10. Search Feature added to section page “Artists” to increase findability and memorability of this section.

Site Map

Key Changes to the existing Site Map

“For Families” renamed to “Family Visits” to reduce ambiguity

“Group Info” is renamed to “Museum map and tours” to identify the content on this page (PDF maps and tour information) .

“Become a Member” renamed to “Membership” to better identify the content on this page (Information about membership tiers and benefits and button links to an outside site where membership can be purchased) . “Membership” moved to top most header navigation with “tickets”, “shop”, and the search box

“Art” renamed to “Art & Events” to decrease ambiguity and better identify the content on this page ( Information about upcoming and past Art, Events, and Performances).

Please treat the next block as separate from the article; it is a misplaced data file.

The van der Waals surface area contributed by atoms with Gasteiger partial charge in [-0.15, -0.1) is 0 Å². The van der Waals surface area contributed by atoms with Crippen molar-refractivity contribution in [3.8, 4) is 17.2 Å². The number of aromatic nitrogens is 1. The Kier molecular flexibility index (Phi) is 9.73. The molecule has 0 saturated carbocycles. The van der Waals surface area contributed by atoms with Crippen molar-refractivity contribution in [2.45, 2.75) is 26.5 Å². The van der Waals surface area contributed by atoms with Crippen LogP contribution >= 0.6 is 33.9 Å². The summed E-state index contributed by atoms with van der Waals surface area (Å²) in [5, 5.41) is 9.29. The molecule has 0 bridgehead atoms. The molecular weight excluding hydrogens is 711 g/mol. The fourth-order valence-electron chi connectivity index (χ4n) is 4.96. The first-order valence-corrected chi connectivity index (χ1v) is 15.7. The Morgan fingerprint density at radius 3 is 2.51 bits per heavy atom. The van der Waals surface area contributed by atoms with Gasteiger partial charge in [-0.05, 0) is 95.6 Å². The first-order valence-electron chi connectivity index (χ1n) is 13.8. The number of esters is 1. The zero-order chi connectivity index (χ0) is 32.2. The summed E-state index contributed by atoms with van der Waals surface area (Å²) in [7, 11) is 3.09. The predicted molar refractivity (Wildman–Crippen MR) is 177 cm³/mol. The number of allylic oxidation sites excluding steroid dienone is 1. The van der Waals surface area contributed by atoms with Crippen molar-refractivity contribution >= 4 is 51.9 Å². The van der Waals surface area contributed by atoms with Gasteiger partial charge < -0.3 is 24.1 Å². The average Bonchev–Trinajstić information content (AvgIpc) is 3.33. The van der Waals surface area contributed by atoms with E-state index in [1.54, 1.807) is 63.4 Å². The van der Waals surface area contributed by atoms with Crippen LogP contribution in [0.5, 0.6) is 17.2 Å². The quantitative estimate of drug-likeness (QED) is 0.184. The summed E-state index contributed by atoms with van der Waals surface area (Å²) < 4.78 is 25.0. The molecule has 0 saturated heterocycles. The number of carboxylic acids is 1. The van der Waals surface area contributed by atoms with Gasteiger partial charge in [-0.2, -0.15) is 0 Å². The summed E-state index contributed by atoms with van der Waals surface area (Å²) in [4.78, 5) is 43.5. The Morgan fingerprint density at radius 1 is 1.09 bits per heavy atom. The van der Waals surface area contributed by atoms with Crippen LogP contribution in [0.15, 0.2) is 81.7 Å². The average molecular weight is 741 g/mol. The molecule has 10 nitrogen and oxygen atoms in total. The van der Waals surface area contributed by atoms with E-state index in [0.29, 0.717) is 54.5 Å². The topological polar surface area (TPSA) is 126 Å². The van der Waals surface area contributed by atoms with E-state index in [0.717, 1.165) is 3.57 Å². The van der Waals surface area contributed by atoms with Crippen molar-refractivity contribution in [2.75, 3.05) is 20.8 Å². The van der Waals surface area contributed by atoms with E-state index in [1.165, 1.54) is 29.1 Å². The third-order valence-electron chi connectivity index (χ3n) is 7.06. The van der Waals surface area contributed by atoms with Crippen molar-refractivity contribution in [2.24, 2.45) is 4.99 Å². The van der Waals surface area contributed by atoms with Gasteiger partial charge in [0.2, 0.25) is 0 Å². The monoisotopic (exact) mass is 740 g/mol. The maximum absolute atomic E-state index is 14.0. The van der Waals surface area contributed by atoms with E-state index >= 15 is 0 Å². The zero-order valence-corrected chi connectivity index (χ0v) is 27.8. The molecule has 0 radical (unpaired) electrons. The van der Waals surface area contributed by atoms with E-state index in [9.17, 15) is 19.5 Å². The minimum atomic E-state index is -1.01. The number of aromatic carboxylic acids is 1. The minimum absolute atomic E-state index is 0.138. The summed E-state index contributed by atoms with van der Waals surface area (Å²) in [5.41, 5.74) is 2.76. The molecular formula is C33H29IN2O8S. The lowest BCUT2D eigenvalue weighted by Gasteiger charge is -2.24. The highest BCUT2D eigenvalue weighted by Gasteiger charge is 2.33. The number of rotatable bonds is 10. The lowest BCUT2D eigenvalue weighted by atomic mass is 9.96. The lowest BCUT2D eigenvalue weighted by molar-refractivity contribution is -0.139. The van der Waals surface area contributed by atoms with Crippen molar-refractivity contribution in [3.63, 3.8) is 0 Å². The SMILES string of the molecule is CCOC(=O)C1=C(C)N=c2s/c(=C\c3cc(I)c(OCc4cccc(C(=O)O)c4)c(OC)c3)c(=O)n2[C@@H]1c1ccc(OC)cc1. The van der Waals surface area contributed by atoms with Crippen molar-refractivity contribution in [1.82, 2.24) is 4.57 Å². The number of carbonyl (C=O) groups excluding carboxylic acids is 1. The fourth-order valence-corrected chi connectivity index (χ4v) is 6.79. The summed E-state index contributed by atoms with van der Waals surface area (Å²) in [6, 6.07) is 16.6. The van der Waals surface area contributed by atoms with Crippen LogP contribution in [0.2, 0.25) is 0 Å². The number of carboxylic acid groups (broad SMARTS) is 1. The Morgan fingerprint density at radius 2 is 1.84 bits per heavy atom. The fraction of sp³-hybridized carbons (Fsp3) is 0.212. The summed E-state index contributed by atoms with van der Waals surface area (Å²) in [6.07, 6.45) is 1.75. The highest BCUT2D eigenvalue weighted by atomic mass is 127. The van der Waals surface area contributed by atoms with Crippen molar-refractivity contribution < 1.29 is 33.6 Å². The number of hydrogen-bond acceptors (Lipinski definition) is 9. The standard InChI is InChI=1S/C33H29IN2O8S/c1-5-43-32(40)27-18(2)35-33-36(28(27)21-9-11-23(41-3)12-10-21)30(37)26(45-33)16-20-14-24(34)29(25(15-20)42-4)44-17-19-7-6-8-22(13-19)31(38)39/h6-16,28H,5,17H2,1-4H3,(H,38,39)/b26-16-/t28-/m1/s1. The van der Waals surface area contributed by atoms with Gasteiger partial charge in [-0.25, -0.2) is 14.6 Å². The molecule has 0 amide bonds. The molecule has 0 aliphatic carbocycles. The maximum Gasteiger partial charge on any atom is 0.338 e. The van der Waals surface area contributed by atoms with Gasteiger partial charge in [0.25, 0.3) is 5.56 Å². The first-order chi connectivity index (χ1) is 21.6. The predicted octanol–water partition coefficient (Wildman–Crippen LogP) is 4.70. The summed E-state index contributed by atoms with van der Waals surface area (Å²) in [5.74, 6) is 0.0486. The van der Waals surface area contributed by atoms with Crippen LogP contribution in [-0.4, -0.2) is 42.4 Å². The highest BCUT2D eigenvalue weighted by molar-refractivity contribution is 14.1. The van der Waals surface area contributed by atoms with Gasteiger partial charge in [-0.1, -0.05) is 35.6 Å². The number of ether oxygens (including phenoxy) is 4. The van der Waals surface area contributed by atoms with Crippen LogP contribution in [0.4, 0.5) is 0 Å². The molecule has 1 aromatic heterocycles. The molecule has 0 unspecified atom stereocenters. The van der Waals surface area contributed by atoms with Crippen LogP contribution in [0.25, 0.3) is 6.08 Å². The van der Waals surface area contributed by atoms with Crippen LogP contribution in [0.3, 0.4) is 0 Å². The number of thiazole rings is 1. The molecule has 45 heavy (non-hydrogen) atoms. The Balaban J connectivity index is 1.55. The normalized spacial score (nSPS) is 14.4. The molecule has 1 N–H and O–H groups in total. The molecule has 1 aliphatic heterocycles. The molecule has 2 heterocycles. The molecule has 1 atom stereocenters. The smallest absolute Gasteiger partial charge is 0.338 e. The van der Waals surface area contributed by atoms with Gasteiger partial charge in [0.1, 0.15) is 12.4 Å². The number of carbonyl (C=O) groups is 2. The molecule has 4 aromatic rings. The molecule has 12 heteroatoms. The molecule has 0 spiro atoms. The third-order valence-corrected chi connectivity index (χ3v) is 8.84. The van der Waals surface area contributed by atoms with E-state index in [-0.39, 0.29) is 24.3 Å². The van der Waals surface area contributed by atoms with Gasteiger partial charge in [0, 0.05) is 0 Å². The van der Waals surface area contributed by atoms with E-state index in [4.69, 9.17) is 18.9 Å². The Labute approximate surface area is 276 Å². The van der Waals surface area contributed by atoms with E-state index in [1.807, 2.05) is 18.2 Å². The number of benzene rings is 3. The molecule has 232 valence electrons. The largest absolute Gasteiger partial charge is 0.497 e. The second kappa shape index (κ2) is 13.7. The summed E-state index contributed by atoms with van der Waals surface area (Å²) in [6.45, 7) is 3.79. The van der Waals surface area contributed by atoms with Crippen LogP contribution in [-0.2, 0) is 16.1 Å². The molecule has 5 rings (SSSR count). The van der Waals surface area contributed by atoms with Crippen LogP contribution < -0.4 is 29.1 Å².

“Exhibitions” renamed to “Current Exhibitions”

Nested “Initiatives” into the “About” category

Nested “Publications” into “Guggenheim@Home”

“Join and Give” navigates to “Membership” which includes information from the associated “Contribute”

“Engage” renamed to “Guggenheim@Home” . Nested all virtually accessible sections of the site in this navigation to establish a standalone category for accessing on demand media for those who cannot visit the museum. in person.

“Foundation” recategorized under “Art & Events”

Launch the Prototype

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The existing Guggenheim Museum website, shown here, was analyzed against other art museums located in New York City. These museums who were identified as competitors are Brooklyn Museum, New Museum, The Whitney, The Metropolitan Museum of Art, and the Museum of Modern Art.

The Solomon R. Guggenheim Museum website is an important resource for potential visitors to locate information like hours, current exhibitions, and ticket information.

The museum website has inconsistent navigation, and relevant information can be hard to find.

How might we provide Museum goers with a more efficient way to find the information they need to plan trips to the museum?